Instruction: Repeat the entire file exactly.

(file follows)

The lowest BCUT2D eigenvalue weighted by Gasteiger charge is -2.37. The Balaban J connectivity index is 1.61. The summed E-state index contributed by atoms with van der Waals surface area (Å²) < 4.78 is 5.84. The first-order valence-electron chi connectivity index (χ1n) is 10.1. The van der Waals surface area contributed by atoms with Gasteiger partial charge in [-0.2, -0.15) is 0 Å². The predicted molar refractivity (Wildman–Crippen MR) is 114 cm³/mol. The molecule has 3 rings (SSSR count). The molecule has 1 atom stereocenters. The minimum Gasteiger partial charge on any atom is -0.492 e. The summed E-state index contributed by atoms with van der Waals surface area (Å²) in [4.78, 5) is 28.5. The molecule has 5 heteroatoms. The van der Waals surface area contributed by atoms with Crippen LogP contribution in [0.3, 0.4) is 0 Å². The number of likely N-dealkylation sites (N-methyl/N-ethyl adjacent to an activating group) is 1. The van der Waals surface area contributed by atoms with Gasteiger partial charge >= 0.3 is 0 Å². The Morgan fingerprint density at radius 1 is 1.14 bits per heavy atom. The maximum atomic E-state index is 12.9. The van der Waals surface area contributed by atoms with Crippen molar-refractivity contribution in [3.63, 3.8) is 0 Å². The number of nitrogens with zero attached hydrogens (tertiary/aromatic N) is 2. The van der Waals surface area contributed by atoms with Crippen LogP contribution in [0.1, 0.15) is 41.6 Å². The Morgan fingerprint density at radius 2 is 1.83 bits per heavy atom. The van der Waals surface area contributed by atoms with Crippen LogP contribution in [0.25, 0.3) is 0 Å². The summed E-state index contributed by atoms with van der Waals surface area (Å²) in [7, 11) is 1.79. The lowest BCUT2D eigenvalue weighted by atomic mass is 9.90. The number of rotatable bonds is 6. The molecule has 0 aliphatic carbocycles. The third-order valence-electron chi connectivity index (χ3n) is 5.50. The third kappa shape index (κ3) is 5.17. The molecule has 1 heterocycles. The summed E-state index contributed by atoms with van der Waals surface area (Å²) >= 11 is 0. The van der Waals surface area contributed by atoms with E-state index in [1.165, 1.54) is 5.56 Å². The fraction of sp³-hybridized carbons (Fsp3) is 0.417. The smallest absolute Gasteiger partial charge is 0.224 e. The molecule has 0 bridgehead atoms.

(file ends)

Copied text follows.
The lowest BCUT2D eigenvalue weighted by Gasteiger charge is -2.37. The Balaban J connectivity index is 1.61. The summed E-state index contributed by atoms with van der Waals surface area (Å²) < 4.78 is 5.84. The first-order valence-electron chi connectivity index (χ1n) is 10.1. The van der Waals surface area contributed by atoms with Gasteiger partial charge in [-0.2, -0.15) is 0 Å². The predicted molar refractivity (Wildman–Crippen MR) is 114 cm³/mol. The molecule has 3 rings (SSSR count). The molecule has 1 atom stereocenters. The minimum Gasteiger partial charge on any atom is -0.492 e. The summed E-state index contributed by atoms with van der Waals surface area (Å²) in [4.78, 5) is 28.5. The molecule has 5 heteroatoms. The van der Waals surface area contributed by atoms with Crippen LogP contribution in [0.3, 0.4) is 0 Å². The number of likely N-dealkylation sites (N-methyl/N-ethyl adjacent to an activating group) is 1. The van der Waals surface area contributed by atoms with Gasteiger partial charge >= 0.3 is 0 Å². The Morgan fingerprint density at radius 1 is 1.14 bits per heavy atom. The maximum atomic E-state index is 12.9. The van der Waals surface area contributed by atoms with Crippen molar-refractivity contribution in [3.63, 3.8) is 0 Å². The number of nitrogens with zero attached hydrogens (tertiary/aromatic N) is 2. The van der Waals surface area contributed by atoms with Crippen LogP contribution in [0.1, 0.15) is 41.6 Å². The Morgan fingerprint density at radius 2 is 1.83 bits per heavy atom. The van der Waals surface area contributed by atoms with Crippen LogP contribution in [0.25, 0.3) is 0 Å². The summed E-state index contributed by atoms with van der Waals surface area (Å²) in [7, 11) is 1.79. The lowest BCUT2D eigenvalue weighted by atomic mass is 9.90. The number of rotatable bonds is 6. The molecule has 0 aliphatic carbocycles. The third-order valence-electron chi connectivity index (χ3n) is 5.50. The third kappa shape index (κ3) is 5.17. The molecule has 1 heterocycles. The summed E-state index contributed by atoms with van der Waals surface area (Å²) >= 11 is 0. The van der Waals surface area contributed by atoms with E-state index in [1.165, 1.54) is 5.56 Å². The fraction of sp³-hybridized carbons (Fsp3) is 0.417. The smallest absolute Gasteiger partial charge is 0.224 e. The molecule has 0 bridgehead atoms.